1. Actively Listen
Active listening is a learned skill. Much of the time we spend listening, we are also thinking how we can use what the other person is saying to develop a reply. As attorneys, especially litigators, we take pride in our ability to do just this. We purposefully listen for the holes, inconsistencies and flaws in testimony, and then we use that as fuel for cross-examination and closing arguments. This kind of listening alone, however, does not tend to aid resolution. The good news is that in mediation the kind of listening we usual do and the kind of listening that aids in conflict resolution are not mutually exclusive. In fact, they use much of the same skill set. If you are genuinely interested in trying to resolve a conflict, however, listen not just to be able to point out the flaw in your opponent’s argument and reply, but also to learn.
What does this mean? Listen for the little nugget of information about what drives the other party. What are the secondary motives behind the other person’s position? For example, in a personal injury case, are there other seemingly unrelated issues that are getting in the way of settlement, such as credit card debt or pre-existing medical bills? Is someone else, such as a friend or relative, injecting him/herself into the negotiations and hindering resolution? What impact are hurt feelings having on negotiations?
Many times we dismiss these things as irrelevant, and they may very well be irrelevant to the underlying litigation. Hash that out, if you don’t settle, at trial. To the extent these issues motivate or steer a party’s decisions during negotiations, however, they are relevant to mediation. A skilled mediator will listen for and address them, and a skilled negotiator should do so, too.
2. Creatively Solve Problems
Most of us have taken part in a team building exercise at some point in our lives that requires the group to work together to solve a problem. There is no right way to accomplish this task. In fact, it is likely that every successful attempt will be different from the one before it because the people and the circumstances will always be different. However, there something all successfully groups have in common: the used creative problem solving skills.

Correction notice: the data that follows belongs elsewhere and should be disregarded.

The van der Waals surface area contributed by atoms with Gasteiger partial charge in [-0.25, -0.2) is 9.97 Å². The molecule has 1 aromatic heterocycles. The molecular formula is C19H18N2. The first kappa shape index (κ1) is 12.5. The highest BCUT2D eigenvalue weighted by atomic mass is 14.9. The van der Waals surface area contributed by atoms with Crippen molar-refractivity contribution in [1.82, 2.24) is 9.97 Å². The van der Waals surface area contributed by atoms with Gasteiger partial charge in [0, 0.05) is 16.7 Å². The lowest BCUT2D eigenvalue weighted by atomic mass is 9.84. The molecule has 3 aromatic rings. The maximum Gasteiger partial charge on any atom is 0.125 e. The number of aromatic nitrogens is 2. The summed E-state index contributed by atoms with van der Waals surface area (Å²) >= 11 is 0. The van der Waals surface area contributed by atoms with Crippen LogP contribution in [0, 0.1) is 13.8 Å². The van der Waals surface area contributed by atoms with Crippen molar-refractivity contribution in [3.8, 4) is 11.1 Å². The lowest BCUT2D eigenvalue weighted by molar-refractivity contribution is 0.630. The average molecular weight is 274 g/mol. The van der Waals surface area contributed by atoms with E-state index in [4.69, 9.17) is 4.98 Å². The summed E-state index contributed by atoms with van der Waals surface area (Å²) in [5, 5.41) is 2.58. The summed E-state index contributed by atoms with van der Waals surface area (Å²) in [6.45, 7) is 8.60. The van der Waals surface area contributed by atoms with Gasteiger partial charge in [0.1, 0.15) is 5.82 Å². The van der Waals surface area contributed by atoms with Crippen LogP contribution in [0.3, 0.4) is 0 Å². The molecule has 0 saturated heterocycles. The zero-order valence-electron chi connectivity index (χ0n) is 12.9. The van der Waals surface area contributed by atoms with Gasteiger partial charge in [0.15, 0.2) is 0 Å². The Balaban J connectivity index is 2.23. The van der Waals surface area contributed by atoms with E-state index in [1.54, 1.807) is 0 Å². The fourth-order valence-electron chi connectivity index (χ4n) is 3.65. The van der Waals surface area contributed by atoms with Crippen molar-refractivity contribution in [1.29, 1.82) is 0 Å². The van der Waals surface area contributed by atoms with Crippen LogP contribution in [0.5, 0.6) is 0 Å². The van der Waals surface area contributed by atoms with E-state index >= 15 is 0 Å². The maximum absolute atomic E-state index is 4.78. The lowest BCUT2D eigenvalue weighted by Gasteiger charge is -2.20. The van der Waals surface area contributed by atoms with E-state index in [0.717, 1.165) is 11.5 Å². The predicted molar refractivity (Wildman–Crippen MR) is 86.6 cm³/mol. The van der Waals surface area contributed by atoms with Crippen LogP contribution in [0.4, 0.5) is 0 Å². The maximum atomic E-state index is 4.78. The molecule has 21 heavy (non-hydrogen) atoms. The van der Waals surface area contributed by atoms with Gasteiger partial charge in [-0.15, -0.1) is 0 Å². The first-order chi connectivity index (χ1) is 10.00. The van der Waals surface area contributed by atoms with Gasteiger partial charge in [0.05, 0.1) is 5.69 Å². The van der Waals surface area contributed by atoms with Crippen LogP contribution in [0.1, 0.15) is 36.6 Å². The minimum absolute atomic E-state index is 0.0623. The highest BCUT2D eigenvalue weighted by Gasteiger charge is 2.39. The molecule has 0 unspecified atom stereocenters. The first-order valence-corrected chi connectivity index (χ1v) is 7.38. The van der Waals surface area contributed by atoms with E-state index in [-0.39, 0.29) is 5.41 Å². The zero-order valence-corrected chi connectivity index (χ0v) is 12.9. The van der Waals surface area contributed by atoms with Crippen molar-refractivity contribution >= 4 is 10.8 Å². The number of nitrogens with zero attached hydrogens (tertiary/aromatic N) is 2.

Resolving a dispute, whether through direct negotiations or through mediation, is no different. Once you have spent some time listening and you have learned what it is that motivates the other party and what external factors might be influencing the negotiations, use those new little kernels of information to brainstorm creative ways to resolve differences. An effective solution does not always have to involve money exchanging hands, and many times an effective solution will include a combination of money and other items. Ask yourself, what things other than cash could make a difference here? In some cases, a settlement may need to include cash, but perhaps how the cash is paid out will make a difference. Would a payment plan or structured settlement be helpful? In other cases, a genuine apology might make a big difference, or an agreement to implement new policies, provide training, or make a charitable donation might be the game-changer. These are just a few examples, and a good mediator will help the parties generate and explore other possibilities, too.
Both parties have to be willing to engage and make compromises for any negotiation to work. Following these steps will not guarantee a settlement, but can help move the negotiation forward.
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